Angst service calls
There are several freedoms to add extras if you are careful. The limits for non-server calls are on the number of individual requests, not in terms of complexity. You can package more actions and more results into each exchange by wrapping all data operations into one larger package. So you can give silly gimmicks like stock prices, but only if you add a few bytes to the packages that are really needed. Just keep in mind that Google calculates the memory used and the time it calculates. Your functions must not exceed 400,000 GB-second memory and 200,000 GHz-seconds of calculation time.
Use local memory
Modern web APIs provide some good locations for storing information. There is a perfectly good type of cookie, the old one is limited to four kilobytes. The web hosting API is a document-based lock-value system that will cache at least 5 megabytes of data and some browsers will keep 10 megabytes. IndexedDB offers a richer set of features such as cursors and database indexes that will help speed up ploughing data that is usually stored without limits.
The more data you locally store on a user’s computer, the less you need to use your precious server-side memory. This also means faster response and less bandwidth for bringing endless copies of data back to your server. However, there will be problems when users switch devices because data may not be synchronized. Just make sure the important details are consistent.
Find hidden bargains
Google maintains a useful page that summarizes all “always free” products, but if you look around, you’ll find many free services that are not even on the list. For example, Google Maps offers “$200 free monthly use.” Google Documents and some other APIs are always free.
Use G Suite
Many G Suite products including Documents, Worksheets, and Drives are paid for separately, and users receive them for free with their GMail account or their business pays them as a set. Instead of creating an app with built-in reports, simply write the data to the spreadsheet and share it. Spreadsheets are strong enough to include charts and charts just like any dashboard. If you build a web application, you’ll need to write down your data and computer quotas to handle interactive requests. But if you only create one Google Document for your report, you’re completing the majority of the work on Google’s machine.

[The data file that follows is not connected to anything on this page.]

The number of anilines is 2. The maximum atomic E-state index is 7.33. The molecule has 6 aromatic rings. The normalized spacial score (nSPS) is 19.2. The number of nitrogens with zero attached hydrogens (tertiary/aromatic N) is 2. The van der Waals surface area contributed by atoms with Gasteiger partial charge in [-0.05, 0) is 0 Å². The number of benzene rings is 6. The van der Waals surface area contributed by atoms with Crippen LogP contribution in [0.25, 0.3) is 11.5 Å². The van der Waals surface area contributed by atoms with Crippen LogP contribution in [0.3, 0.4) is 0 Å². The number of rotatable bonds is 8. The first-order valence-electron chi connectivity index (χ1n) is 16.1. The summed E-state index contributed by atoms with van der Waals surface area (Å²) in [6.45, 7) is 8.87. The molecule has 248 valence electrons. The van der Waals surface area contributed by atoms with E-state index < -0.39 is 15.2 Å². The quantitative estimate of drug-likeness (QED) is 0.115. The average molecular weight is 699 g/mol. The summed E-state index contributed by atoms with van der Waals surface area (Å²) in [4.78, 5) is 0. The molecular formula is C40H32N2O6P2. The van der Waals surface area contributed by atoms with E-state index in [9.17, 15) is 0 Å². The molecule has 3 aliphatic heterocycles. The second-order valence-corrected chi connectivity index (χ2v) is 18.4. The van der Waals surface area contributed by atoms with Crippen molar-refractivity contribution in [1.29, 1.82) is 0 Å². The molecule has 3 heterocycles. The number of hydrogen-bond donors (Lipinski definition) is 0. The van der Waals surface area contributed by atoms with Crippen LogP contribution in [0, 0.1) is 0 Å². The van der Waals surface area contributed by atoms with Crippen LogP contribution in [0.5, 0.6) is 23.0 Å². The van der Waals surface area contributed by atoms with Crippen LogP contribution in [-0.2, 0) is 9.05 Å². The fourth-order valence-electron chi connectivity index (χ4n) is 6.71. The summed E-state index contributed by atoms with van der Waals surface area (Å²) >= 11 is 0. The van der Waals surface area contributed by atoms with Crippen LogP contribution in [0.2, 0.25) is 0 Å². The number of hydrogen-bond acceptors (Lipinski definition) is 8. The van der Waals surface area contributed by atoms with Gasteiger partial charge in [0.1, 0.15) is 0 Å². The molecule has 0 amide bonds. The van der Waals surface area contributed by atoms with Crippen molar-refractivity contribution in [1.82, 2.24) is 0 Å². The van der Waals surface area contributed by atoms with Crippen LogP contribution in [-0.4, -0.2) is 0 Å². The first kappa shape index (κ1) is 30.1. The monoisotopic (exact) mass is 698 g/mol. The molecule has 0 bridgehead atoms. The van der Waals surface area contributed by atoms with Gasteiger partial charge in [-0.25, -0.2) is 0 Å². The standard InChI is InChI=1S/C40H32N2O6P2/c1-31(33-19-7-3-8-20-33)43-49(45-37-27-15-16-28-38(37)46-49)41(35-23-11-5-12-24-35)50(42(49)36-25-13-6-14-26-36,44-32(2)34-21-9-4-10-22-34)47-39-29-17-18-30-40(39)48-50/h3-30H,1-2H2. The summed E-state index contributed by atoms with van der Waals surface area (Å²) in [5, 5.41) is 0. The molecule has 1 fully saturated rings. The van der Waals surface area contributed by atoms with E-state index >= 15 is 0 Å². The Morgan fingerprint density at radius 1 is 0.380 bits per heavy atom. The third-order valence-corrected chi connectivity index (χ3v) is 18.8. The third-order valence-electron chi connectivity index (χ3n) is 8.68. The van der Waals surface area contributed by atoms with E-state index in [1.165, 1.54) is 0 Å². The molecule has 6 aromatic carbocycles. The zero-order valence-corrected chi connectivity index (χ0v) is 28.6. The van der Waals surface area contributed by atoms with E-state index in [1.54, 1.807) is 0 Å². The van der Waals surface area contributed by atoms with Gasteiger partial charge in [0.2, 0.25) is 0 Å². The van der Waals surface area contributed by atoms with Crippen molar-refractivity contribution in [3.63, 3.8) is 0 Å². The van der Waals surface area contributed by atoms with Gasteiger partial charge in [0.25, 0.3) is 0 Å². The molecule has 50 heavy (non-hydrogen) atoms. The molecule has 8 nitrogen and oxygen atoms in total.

Some features of modern web applications are quite redundant. Does your banking app need a stock price? Do you need to include local time or temperature? Do you need to embed the latest tweets or Instagram photos? Not. Get rid of all these extras as each of these features means another call to your server and that will corrode your free limit. The product design team may dream big, but you can tell them, “No!”
Be careful with new options
Some of the better tools for building artificial intelligence services for your stack provide good limits for testing. The AutoML Video Service will allow you to train your machine learning model on your video feed for 40 hours per month, before starting charging. The service for tabled data will crush your rows and rows of information on a free button for six hours. This gives you enough rope to test or build basic models, but beware. It’s dangerous to automate out the process so that every user can activate a large machine learning job.
Keep costs in perspective
It’s easy to raise this game and turn your app architecture into a Rube Goldberg device just to save a little extra cash. It’s important to remember that switching from the free tier to paying customers is usually a pretty small step in Google Cloud. While there are many free services on the Internet that cost from free to thousands of dollars with just one click, Google services often don’t have such a price.
After a glance at two million free Cloud Function calls, the next time was a whopping $0.0 billion. That’s only 40 cents a million. If you dig around your sock drawer, you will be able to cover a few million more without any difficulty.
The price list is wide enough that you don’t have a heart attack when you step out of the free zone. If your app needs a few million more of these or the other, you’ll probably be able to cover it. The important lesson is to keep the calculation load low that will turn into smaller bills and respond faster.